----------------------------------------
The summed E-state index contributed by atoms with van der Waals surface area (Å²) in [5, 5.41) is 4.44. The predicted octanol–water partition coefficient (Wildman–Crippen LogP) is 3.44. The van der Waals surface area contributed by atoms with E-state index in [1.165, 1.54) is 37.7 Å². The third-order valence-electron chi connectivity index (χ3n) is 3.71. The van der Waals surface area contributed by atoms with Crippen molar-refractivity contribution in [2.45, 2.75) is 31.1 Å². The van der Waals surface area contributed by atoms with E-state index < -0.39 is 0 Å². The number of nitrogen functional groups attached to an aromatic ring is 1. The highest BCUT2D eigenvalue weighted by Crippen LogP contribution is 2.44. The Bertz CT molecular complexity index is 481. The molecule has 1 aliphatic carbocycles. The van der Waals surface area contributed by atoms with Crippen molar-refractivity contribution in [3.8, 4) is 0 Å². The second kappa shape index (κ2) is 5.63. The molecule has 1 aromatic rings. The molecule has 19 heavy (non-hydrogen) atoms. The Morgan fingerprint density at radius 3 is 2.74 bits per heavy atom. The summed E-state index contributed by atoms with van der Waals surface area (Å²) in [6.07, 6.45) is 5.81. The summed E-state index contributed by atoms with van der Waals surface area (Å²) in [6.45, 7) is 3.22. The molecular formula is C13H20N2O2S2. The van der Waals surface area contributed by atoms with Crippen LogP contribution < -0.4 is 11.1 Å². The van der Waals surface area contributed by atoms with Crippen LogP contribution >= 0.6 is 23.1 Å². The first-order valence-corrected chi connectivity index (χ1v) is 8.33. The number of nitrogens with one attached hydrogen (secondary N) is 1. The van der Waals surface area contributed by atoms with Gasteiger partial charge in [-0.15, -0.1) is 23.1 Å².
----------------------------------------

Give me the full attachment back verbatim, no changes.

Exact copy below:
The summed E-state index contributed by atoms with van der Waals surface area (Å²) in [5, 5.41) is 4.44. The predicted octanol–water partition coefficient (Wildman–Crippen LogP) is 3.44. The van der Waals surface area contributed by atoms with E-state index in [1.165, 1.54) is 37.7 Å². The third-order valence-electron chi connectivity index (χ3n) is 3.71. The van der Waals surface area contributed by atoms with Crippen molar-refractivity contribution in [2.45, 2.75) is 31.1 Å². The van der Waals surface area contributed by atoms with E-state index < -0.39 is 0 Å². The number of nitrogen functional groups attached to an aromatic ring is 1. The highest BCUT2D eigenvalue weighted by Crippen LogP contribution is 2.44. The Bertz CT molecular complexity index is 481. The molecule has 1 aliphatic carbocycles. The van der Waals surface area contributed by atoms with Crippen molar-refractivity contribution in [3.8, 4) is 0 Å². The second kappa shape index (κ2) is 5.63. The molecule has 1 aromatic rings. The molecule has 19 heavy (non-hydrogen) atoms. The Morgan fingerprint density at radius 3 is 2.74 bits per heavy atom. The summed E-state index contributed by atoms with van der Waals surface area (Å²) in [6.07, 6.45) is 5.81. The summed E-state index contributed by atoms with van der Waals surface area (Å²) in [6.45, 7) is 3.22. The molecular formula is C13H20N2O2S2. The van der Waals surface area contributed by atoms with Crippen LogP contribution < -0.4 is 11.1 Å². The van der Waals surface area contributed by atoms with Crippen LogP contribution >= 0.6 is 23.1 Å². The first-order valence-corrected chi connectivity index (χ1v) is 8.33. The number of nitrogens with one attached hydrogen (secondary N) is 1. The van der Waals surface area contributed by atoms with Gasteiger partial charge in [-0.15, -0.1) is 23.1 Å².